The state has moved to Phase 2B of its COVID-19 vaccination timeline, meaning anyone over age 16 is eligible for a shot.
The lab at Creighton University Medical Center will be the third in the state to sequence positive tests to look for variants.
CHI Health, Bryan Health, Nebraska Neurosurgery Group and the Ponca Tribe of Nebraska all have projects in the south part of the city.
Jenna Fuller and her mom, Amanda Fuller, are holding a livestream event Friday evening to celebrate Jenna’s successes over the years and thank the NICU nurses at CHI St. Elizabeth who took care of her after she was born prematurely.
Nurses have until March 13 to join if they were assigned on-call work at one or more of 15 CHI facilities from Dec. 17, 2017, through the present.
With limited supplies, distribution of the vaccine to the general public is on hold, but people can sign up.
Lancaster County still needs about 6,000 vaccine doses to complete the initial priority group and is scheduled to get another 3,900 next week, officials said. So it could be February before Phase 1B vaccinations begin.
Dr. Cary Ward, CHI Health’s chief medical officer, said the event is planned for Friday.
By the end of the day Monday, Bryan had already given more than 600 employees their second dose of the Pfizer vaccine.
Though Nebraska avoided a spike in COVID-19 cases after Thanksgiving, one could still occur if people let their guard down, especially on New Year's Eve, two infectious disease specialists say.
Cases are down more than 50% in the past two weeks in Lancaster County, but testing has fallen nearly 40% during the same time frame. Positivity rates have remained steady around 27%.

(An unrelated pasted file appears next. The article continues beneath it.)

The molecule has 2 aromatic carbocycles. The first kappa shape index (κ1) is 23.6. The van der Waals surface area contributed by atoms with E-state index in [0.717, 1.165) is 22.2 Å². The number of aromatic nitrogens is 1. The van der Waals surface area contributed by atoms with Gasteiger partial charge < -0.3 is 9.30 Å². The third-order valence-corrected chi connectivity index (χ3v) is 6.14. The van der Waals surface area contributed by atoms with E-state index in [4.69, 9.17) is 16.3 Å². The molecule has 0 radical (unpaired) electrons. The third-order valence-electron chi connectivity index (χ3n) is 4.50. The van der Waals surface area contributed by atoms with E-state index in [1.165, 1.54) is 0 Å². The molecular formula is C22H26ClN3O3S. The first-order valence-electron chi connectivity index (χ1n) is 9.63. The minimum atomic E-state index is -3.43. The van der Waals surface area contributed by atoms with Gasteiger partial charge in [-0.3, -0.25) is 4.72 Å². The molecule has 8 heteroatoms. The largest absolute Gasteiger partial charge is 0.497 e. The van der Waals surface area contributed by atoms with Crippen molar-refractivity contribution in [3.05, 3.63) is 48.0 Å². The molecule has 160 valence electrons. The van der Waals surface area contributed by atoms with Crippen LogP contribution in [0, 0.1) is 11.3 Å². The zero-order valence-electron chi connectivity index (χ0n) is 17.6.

The county's seven-day rolling daily average of cases has dropped by more than half in less than two weeks. On Dec. 5, the average was 302 daily cases. As of Thursday, it was 146.
Bryan Health and CHI Health are continuing to vaccinate employees and have restarted elective surgeries.
The vaccine is a "light at the end of the tunnel," said a pulmonologist with Bryan Health who received the vaccine Monday, "but I think we still have a relatively long tunnel to get through."
Nebraska expects to receive its first shipment of the vaccine developed by Pfizer and BioNTech by Monday, and another vaccine from Moderna should be shipping out before the end of the year.
Bryan Health is expecting about 3,000 initial doses of the Pfizer vaccine, while CHI Health said it should get about 5,800, with 975 designated for St. Elizabeth in Lincoln.
CHI Health officials say they could start vaccinating staff as early as the week of Dec. 14, while Bryan Health officials say they should know within a couple of days when they will receive vaccines.
CHI Health is hiring temporary workers to do a variety of tasks to free up hospital staff so that they can focus on more acute issues.
The health system said it will begin giving infusions of Bamlanivimab, which was recently given emergency approval, to qualified patients starting Friday.
"Unfortunately, when you have to cut back on (elective) surgeries, you can't just take a surgical nurse or surgeon per se and throw them into the ICU," a Bryan official said.
Many local and state health officials believe a statewide mask mandate would help to lower COVID-19 cases and hospitalizations, which have skyrocketed in recent weeks.
The chief medical officers of CHI Health, Methodist Health and Nebraska Medicine all say COVID-19 hospitalizations could double in the next couple of weeks if people don't start following mitigation measures.
If there's good news, it's that the death rate has not spiked at the same rate of cases overall.